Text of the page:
Best Brushes For Staining

The best brushes for staining furniture are those that work on multiple furniture projects. Brushes are the most versatile stain applicator. They’re used to apply clear, semi-transparent or semi-solid viscous stains. Brushes are used to apply solid color stains over previous coats of paint or solid stains. Brushes can be used to apply stains to raw new surfaces or those previously stains. Brushes allow for greater application control and offer deep penetration of stain into wood pores.

High Quality Stain Brushes

Buy the best quality brushes you can afford and then clean thoroughly after use. They will be worth the cost. Professional painters purchase the best brushes and maintain these high quality brushes for years, as these are literally the tools of their profession. Get a good tool once and use it for years. Do not buy something that will cause frustration and become a throwaway after one use.

Good brushes make the task of applying stain easier: the brushes hold larger amounts of product, allowing the painter to make a smooth, even application in less time. The best brush makes the finished stain look better, too. Delivering more stain into the wood with each stroke and allowing it to lock and dry properly.

A lesser quality brush can cause the painter to exert 25 percent more effort, and a poor quality brush adds up to 80 percent more time to the project, says author Tom Philbin in “Perfect Exterior Staining.” (2004) A poor quality brush could add up to three hours to a four-hour furniture project. Philbin says that the poor quality brush won’t yield as attractive results even with extra effort!

Natural Bristles For Staining Cabinets

When applying oil-based stains, use only natural bristle brushes. These natural hair bristles are sometimes called “China bristle” because many of the wild hogs or boars used to make the bristles originate there.

If you insist on buying cheap brushes, make sure to remove the loose bristles. Bristles that come off the brush when staining or painting will stick to whatever you are working on. To fix this problem get some tape and wrap it around your hand; adhesive on the outside. Then press the tape on the brush. Keep doing this until all the loose bristles are off. A sticky lint roller works well for this too.

Cabinet stains come in oil and water-based varieties. If using a traditional oil-based type, use a natural brush. To protect the wood from stain blotches, use a thin coat of wood conditioning before applying stain. The conditioner should stay on the wood for 10 to 15 minutes to dry. (No need to sand the conditioner.)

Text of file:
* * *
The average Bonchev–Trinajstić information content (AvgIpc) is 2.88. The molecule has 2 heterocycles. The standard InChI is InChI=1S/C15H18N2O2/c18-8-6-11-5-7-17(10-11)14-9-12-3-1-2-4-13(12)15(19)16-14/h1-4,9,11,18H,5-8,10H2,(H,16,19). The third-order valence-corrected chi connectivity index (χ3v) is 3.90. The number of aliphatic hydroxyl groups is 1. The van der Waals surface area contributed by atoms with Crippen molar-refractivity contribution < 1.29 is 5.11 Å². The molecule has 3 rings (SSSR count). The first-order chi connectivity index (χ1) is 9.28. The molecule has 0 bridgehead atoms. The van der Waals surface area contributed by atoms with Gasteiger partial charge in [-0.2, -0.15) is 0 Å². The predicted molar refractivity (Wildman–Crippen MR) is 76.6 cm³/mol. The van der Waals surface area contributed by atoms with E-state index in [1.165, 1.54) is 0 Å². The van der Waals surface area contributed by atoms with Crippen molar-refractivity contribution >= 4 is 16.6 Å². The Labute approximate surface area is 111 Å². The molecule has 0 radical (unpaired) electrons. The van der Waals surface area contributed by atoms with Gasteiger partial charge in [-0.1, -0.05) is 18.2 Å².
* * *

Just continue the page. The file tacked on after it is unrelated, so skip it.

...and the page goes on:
1. Stir the oil-based stain before applying to make sure the pigments and dyes mix with the mineral spirits.
  2. Apply the stain to cabinets with a brush, working with and against the grain.
  3. Focus on putting a generous coat of stain on the wood.
  4. To lighten the stain, wipe some off; to deepen the stain, leave on for at least five to 10 minutes prior to wiping.

All excess stain in the direction of the wood grain should be removed: this step guarantees that the stain has soaked into the wood and shows the wood grain to advantage.

Expect to pay at least $25-$30 for a high quality brush suitable for cabinet work. Avoid natural bristles with water-based stain. Natural bristles absorb too much product–as much as 40 percent of the hollow bristles fill up for a soggy result. Older brushes (manufactured before World War II) are always natural hair brushes. Paint from that era was oil-based.

Synthetic Bristles For Decks

Water-based deck stains continue in popularity because these stains are longer-lasting and durable when compared to oil-based varieties. Water-based formulas are easier to use: the water-based stains wash with soap and warm water. Because they aren’t made with solvents, painters breathe freely. Water-based deck stains wear better and are resistant to the elements. Wood needn’t be fully dry to use the oil-based stain. They dry faster than oil-based varieties and they’re a better green alternative. A high quality synthetic brush for the deck starts at about $50, and the stain brush can be used to maintain the deck when it starts to discolor or gray. Add wood brightener, then a light coat of stain to seal.

Disposable foam brushes work well for application of polyurethane. To avoid the challenge of cleaning this sticky substance from fine bristle brushes, or for a fast touch-up, foam brushes save the day. If you really need a throwaway stain applicator, foam brushes are your best bet. They provide a good surface area staining and can be cheap enough to toss out. They can cost $1-$3 for a simple small to medium sized brush.